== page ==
Wednesday, May 06, 2009

Arizona Memorial to LGBT Veterans a Desecration?

Way back in November 2000 the American Veterans for Equal Rights (AVER) along with the Arizona Rainbow Veterans were instrumental in erecting the first ever memorial to lesbian, gay, bisexual and transgendered veterans in a National Cemetery.

Which I thought was a terrific way to honor the sacrifice of those soldiers, sailors, airmen and marines who had given their lives for a country that wasn't ready to accept them even though they were willing to sacrifice themselves for it.

But what do I know? Leave it to the Religious Right to gin itself up in a sweaty lather over it. Surprisingly, though, it took them long enough to get around to it (unless I've missed something in the meantime -- only Michele "I'm-an-irritating-homophobic-moron-AND-I-play-one-on-tv" Malkin seems to have had much to say about it) but now someone named "Bill" is circulating by viral email the following letter, which I got to see when it was sent to Veterans and Military Families for Progress, a national progressive (i.e. liberal) veterans group that I belong to:

From: Bill <mailto:kabar7@davisp.com>
To: government@vmfp.org
Sent: Wednesday, April 29, 2009 3:14 PM
Subject: VA CEMETERY

Arizona National Veterans cemetery desecrated

National cemeteries were established as national shrines in tribute to the gallant dead who have served in the Armed Forces of the United States of America. In 2001 a group of Dishonorably discharged sodomites the Arizona Rainbow Veterans with the help of corrupt Government officials in direct violation of The National Cemetery Regulations Title 36 and NPS 61 erected a Memorial to all gay, lesbian, Pedophile, bisexual and trans-gender veterans. This repugnant horror now sits on sacred ground along Purple heart drive in founders plaza only yards from the original flagpole from the main deck of the battleship Arizona were 1,177 men died in action on Dec 7th 1941.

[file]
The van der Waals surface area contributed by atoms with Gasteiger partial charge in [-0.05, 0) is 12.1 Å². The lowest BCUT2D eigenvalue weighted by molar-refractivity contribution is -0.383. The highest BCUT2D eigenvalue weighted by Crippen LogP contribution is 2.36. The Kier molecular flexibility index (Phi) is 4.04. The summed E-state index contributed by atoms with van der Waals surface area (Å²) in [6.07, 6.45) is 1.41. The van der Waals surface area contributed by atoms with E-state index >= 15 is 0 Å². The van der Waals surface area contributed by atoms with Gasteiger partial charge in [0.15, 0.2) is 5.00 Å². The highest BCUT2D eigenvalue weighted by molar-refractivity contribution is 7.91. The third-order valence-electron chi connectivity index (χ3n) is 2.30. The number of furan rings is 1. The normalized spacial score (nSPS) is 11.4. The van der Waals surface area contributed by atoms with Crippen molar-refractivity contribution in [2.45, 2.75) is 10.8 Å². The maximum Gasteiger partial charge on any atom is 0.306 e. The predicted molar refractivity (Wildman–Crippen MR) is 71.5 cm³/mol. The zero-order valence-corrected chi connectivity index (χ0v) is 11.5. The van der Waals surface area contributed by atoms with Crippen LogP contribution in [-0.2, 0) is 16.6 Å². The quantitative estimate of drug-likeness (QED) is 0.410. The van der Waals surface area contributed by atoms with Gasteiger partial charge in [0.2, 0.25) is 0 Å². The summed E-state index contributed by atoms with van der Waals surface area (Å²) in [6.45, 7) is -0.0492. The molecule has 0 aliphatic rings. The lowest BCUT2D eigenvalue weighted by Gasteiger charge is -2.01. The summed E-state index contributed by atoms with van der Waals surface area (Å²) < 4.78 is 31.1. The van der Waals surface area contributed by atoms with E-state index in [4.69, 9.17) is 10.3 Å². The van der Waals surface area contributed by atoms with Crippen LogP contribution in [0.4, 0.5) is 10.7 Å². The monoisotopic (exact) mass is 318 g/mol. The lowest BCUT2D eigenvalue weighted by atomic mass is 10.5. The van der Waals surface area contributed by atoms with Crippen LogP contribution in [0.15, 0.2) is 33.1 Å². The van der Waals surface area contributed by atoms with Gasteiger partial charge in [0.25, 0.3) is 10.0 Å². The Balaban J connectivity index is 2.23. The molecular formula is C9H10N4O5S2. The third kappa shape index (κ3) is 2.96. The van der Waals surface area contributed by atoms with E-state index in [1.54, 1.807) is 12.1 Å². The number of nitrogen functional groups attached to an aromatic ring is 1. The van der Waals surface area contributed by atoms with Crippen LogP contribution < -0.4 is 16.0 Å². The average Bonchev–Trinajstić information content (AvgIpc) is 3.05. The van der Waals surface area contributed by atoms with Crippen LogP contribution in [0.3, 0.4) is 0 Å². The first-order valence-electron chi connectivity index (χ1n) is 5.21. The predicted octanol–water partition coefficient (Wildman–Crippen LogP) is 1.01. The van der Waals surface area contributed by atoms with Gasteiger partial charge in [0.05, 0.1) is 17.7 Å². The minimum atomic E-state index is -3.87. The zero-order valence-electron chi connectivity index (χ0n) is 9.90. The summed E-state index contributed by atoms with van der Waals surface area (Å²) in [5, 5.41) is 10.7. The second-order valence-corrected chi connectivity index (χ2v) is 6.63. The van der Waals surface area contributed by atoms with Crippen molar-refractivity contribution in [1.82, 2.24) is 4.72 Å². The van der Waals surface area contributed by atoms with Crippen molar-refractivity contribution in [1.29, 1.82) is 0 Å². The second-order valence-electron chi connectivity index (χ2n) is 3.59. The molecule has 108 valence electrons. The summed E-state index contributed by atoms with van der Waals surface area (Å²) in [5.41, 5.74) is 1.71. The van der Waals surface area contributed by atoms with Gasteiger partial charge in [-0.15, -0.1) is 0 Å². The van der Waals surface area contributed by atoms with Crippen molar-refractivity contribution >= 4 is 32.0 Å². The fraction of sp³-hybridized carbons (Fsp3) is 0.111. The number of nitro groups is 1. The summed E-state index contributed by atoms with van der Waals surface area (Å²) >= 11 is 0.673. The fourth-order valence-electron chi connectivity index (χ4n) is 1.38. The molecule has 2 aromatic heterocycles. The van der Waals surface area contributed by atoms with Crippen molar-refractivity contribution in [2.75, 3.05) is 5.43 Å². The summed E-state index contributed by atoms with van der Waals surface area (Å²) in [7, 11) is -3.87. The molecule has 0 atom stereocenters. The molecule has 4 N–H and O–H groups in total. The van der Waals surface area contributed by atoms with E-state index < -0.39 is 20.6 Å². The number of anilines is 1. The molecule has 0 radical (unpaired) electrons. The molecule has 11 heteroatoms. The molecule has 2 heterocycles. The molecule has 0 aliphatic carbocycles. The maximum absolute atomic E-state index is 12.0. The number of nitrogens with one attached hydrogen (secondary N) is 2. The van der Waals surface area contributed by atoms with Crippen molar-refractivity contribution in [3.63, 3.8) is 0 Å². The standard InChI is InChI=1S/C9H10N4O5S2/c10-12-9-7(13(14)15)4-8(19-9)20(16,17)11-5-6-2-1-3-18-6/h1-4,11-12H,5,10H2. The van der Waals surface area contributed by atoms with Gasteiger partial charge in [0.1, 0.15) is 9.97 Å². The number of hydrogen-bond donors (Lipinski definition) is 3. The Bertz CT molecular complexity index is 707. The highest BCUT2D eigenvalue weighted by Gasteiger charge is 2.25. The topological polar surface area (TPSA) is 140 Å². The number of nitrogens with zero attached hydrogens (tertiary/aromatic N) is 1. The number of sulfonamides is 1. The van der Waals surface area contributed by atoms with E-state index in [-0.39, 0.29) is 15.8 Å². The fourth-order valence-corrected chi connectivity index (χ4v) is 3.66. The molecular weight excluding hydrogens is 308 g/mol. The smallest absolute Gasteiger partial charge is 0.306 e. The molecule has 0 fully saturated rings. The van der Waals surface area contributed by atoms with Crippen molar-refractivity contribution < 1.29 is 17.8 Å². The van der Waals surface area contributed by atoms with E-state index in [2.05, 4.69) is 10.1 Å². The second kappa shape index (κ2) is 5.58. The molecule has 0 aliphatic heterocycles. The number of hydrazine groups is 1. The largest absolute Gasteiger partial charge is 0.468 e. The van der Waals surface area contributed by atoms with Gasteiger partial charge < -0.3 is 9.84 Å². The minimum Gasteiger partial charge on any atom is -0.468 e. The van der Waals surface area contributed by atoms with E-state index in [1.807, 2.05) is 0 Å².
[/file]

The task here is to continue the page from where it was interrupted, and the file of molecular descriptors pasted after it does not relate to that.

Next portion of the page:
We living Veterans that remain must speak for the thousands of silenced lips forever stilled amongst the jungles, deserts, beaches and the deep waters. We must stand together once more for future generations of our Sons and Daughters, for the Widows and Orphans of our dead we must fight, for the solemn dignity of their final resting place.

In the name of almighty God Let no heart be faint, let every arm be Steele. For to do otherwise a million ghosts in olive drab in brown khaki and blue and camouflage will rise from their white crosses and bronze markers thundering those eternally sacred words-
DUTY HONOR COUNTRY

All gave some ,some gave all, For your tomorrow they gave their today.
Please call and speak for them. Please make this telephone call!!!!